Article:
The Little Matchgirl (And Other Happier Tales) by Emma Rice and Joel Horwood is a fragmented, fractured piece of theatre. In a basic way, it’s apportioned by being composed of a series of stories by Hans Christian Andersen and others, yet this sense of being a multiplicity of things runs deeper. Taken at surface-level this play is a multi-mirrored disco ball, but the more you try to grasp it, the more it dissolves in mercury, goops through your fingers and falls to the floor.
Put another way, there’s a huge amount going on here. Some of it works and some it doesn’t. The whole, therefore, feels a bit rough, like a final draft that could still be given a few decisive edits. At points it even seems like the characters themselves don’t quite know what to do with the story they’re presenting. Ole Shuteye (Paul Hunter) weakly-but-hopefully proposes, “and the Little Matchgirl lived happily ever after,” before conceding that this is, in fact, not true. Despite being inconclusive in many ways, the patchwork of ideas still combine quilt-like to create something at times comforting – and at others emphatically not.
But more on that later, as first we still have more matches to burn and more stories to tell.
The first story to tell about The Little Matchgirl is one filled with joyfulness, colour, clowning and song. This is a Christmas show like the up-turned contents of an Edwardian toy box. Furry flittering field mice, tiny Thumbelina and brass-buttoned soldiers are all here, but with everything a little off-kilter it’s the vintage shop version of this year’s windows at Liberty’s. There’s also harlequin prints, ruffs and pantaloons shrunk to create court jester costumes, and Marie Antoinette wigs morphed into bobbing, tottering fascinator versions. That’s at the more traditional end of the costume spectrum. There’s also a nudey onesie with dangling cock and balls, which I hold in my mind whilst remembering how I pre-emptively convinced my friend’s whole family to buy tickets to this for when they visit from Texas at Christmas.
I sincerely hope they enjoy it.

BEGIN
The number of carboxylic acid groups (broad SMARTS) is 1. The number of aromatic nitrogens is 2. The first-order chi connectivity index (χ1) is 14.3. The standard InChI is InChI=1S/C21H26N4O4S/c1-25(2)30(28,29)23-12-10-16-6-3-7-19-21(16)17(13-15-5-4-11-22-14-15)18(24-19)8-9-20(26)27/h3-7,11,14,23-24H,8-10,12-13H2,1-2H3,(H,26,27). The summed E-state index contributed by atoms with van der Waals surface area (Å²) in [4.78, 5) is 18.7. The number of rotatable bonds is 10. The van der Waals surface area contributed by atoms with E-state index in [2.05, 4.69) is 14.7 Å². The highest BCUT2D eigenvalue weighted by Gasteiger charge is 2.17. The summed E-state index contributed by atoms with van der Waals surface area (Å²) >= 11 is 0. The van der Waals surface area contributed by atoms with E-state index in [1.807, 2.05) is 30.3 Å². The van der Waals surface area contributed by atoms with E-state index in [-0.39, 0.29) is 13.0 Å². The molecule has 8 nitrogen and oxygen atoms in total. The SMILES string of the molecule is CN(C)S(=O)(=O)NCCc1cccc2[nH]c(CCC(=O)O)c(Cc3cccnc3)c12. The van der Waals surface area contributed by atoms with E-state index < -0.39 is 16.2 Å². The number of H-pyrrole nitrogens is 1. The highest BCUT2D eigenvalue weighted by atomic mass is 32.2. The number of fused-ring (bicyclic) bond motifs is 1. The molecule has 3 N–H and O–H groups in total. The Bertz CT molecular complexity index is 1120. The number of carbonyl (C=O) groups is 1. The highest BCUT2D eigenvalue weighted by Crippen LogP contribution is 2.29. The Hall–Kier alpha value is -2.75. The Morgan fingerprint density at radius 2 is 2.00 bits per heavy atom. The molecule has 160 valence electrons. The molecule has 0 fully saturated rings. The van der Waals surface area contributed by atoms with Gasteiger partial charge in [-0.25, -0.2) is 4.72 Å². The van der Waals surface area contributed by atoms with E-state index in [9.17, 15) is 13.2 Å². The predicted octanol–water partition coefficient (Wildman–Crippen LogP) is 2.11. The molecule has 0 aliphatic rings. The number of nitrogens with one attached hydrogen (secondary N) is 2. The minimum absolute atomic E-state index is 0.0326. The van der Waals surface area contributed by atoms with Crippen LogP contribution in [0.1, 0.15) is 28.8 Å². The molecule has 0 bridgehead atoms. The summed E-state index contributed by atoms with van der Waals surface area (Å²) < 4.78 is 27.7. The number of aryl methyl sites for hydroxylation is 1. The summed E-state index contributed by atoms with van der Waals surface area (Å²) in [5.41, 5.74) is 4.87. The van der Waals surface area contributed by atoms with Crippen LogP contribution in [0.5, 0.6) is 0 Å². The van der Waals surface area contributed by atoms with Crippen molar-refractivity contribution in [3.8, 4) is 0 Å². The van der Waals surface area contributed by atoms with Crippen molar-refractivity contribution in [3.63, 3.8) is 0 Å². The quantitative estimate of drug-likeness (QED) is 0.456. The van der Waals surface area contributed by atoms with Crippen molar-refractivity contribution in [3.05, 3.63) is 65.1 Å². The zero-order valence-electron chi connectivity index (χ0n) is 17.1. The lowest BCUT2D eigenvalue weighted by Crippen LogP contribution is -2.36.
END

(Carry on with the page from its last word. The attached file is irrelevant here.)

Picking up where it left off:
Because there is, in addition to the unclothed emperor, a lot of things to enjoy about The Little Matchgirl. [Too many to mention, so I’m picking two.] There’s the performances, particularly from Akiya Henry as the pissed-off Princess after her pea-interrupted night and as the creepy field mouse with glasses borrowed from the Pink Ladies in Grease. In compère role, Hunter is a brilliant combination of melancholy and slapstick clowning. There are shades of Lear’s fool at times, particularly when he sits down in the snow next to the bare-footed title character.
The other story to tell about The Little Match Girl is how all this patterned, choreographed jollity is counterbalanced with despondency and terror. The very first scene involves a modern day soldier (Kyle Lima) whose playful interaction with the little matchgirl is quickly undercut by him taking her hand, about to lead her off to who-knows-where.
The abusive Mr Mole (Jack Shalloo) is even more disturbing, keeping Thumbelina trapped in a forced marriage whilst barking orders in her face until she starts to crumble. The horribleness of some of the scenes makes the characters in them become modern versions of the bad creatures in all fairy tales, not just those written by Andersen. The enticing offer of food and warmth uses to bait Thumbelina reiterates the scariness of the witch in the gingerbread house that Hansel and Gretel find themselves in. The dread of the bullying Mr Mole makes real why parents throughout the ages require a way of telling their children not to go into the deep dark wood, either literally or metaphorically.
Finally, there’s the story of the Little Matchgirl herself. It’s her name on the bill yet the puppet doll (operated by Edie Edmundson) spends most of the production mute and to the side of the action. Like all the children suffering from poverty that she represents, everyone in the room knows she is there, but no one really wants to to focus on her. If you know Andersen’s story in advance then its possible to spend the majority of the play knowing the conclusion and knowing the end that awaits her, yet also ignoring it and focusing on the singing and dancing and the nice bits. Perhaps also hoping, like Ole Shuteye, that someone will have rewritten it and we’ll get that happily-ever-after instead.
She ends, as it happens, as a tiny limp body cradled in camouflaged arms. We know this image, we can fill in the repetitive drag of the sea at his feet. On the way home, I sit on the tube thinking of Victor Hugo’s “grass must grow and children die”. And I know that one is inevitable and the other, in so very many cases, is not.
The Little Matchgirl is on at the Sam Wanamaker Playhouse until 22nd January 2017. Click here for more details.